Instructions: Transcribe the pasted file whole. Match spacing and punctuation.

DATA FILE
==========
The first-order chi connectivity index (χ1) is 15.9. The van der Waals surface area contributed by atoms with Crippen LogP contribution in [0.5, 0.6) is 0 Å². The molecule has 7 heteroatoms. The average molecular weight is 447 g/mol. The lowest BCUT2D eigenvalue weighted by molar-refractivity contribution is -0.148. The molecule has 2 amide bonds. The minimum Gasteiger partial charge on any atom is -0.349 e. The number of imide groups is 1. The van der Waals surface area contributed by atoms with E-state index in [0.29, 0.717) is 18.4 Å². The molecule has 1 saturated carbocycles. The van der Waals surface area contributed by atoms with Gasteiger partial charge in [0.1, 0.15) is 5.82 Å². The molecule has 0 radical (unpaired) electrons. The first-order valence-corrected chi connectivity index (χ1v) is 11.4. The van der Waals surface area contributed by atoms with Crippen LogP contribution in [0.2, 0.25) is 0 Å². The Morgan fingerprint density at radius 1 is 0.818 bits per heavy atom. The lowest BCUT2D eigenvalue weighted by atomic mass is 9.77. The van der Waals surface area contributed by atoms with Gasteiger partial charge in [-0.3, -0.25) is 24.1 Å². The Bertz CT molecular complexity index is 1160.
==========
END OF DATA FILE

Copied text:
The first-order chi connectivity index (χ1) is 15.9. The van der Waals surface area contributed by atoms with Crippen LogP contribution in [0.5, 0.6) is 0 Å². The molecule has 7 heteroatoms. The average molecular weight is 447 g/mol. The lowest BCUT2D eigenvalue weighted by molar-refractivity contribution is -0.148. The molecule has 2 amide bonds. The minimum Gasteiger partial charge on any atom is -0.349 e. The number of imide groups is 1. The van der Waals surface area contributed by atoms with E-state index in [0.29, 0.717) is 18.4 Å². The molecule has 1 saturated carbocycles. The van der Waals surface area contributed by atoms with Gasteiger partial charge in [0.1, 0.15) is 5.82 Å². The molecule has 0 radical (unpaired) electrons. The first-order valence-corrected chi connectivity index (χ1v) is 11.4. The van der Waals surface area contributed by atoms with Crippen LogP contribution in [0.2, 0.25) is 0 Å². The Morgan fingerprint density at radius 1 is 0.818 bits per heavy atom. The lowest BCUT2D eigenvalue weighted by atomic mass is 9.77. The van der Waals surface area contributed by atoms with Gasteiger partial charge in [-0.3, -0.25) is 24.1 Å². The Bertz CT molecular complexity index is 1160.